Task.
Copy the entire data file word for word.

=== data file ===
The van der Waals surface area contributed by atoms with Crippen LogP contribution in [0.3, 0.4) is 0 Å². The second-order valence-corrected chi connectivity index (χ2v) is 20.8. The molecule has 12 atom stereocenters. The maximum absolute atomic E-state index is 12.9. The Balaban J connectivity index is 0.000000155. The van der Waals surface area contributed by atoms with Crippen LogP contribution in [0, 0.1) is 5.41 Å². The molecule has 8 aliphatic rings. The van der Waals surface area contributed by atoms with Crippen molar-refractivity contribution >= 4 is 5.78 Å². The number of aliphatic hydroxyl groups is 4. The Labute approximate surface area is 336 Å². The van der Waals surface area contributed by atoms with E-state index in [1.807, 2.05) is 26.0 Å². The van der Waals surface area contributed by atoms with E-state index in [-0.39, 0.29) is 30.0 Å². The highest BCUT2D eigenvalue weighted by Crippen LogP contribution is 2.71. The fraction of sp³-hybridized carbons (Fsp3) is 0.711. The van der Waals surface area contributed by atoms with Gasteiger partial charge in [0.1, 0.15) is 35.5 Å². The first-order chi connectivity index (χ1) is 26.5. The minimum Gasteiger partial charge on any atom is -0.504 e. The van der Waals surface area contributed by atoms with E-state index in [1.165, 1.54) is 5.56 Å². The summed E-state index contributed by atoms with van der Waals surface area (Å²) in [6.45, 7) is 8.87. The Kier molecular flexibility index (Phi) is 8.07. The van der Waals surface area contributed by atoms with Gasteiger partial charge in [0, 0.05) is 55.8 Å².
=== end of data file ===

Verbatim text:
The van der Waals surface area contributed by atoms with Crippen LogP contribution in [0.3, 0.4) is 0 Å². The second-order valence-corrected chi connectivity index (χ2v) is 20.8. The molecule has 12 atom stereocenters. The maximum absolute atomic E-state index is 12.9. The Balaban J connectivity index is 0.000000155. The van der Waals surface area contributed by atoms with Crippen LogP contribution in [0, 0.1) is 5.41 Å². The molecule has 8 aliphatic rings. The van der Waals surface area contributed by atoms with Crippen molar-refractivity contribution >= 4 is 5.78 Å². The number of aliphatic hydroxyl groups is 4. The Labute approximate surface area is 336 Å². The van der Waals surface area contributed by atoms with E-state index in [1.807, 2.05) is 26.0 Å². The van der Waals surface area contributed by atoms with E-state index in [-0.39, 0.29) is 30.0 Å². The highest BCUT2D eigenvalue weighted by Crippen LogP contribution is 2.71. The fraction of sp³-hybridized carbons (Fsp3) is 0.711. The van der Waals surface area contributed by atoms with Gasteiger partial charge in [0.1, 0.15) is 35.5 Å². The first-order chi connectivity index (χ1) is 26.5. The minimum Gasteiger partial charge on any atom is -0.504 e. The van der Waals surface area contributed by atoms with E-state index in [1.165, 1.54) is 5.56 Å². The summed E-state index contributed by atoms with van der Waals surface area (Å²) in [6.45, 7) is 8.87. The Kier molecular flexibility index (Phi) is 8.07. The van der Waals surface area contributed by atoms with Gasteiger partial charge in [0, 0.05) is 55.8 Å².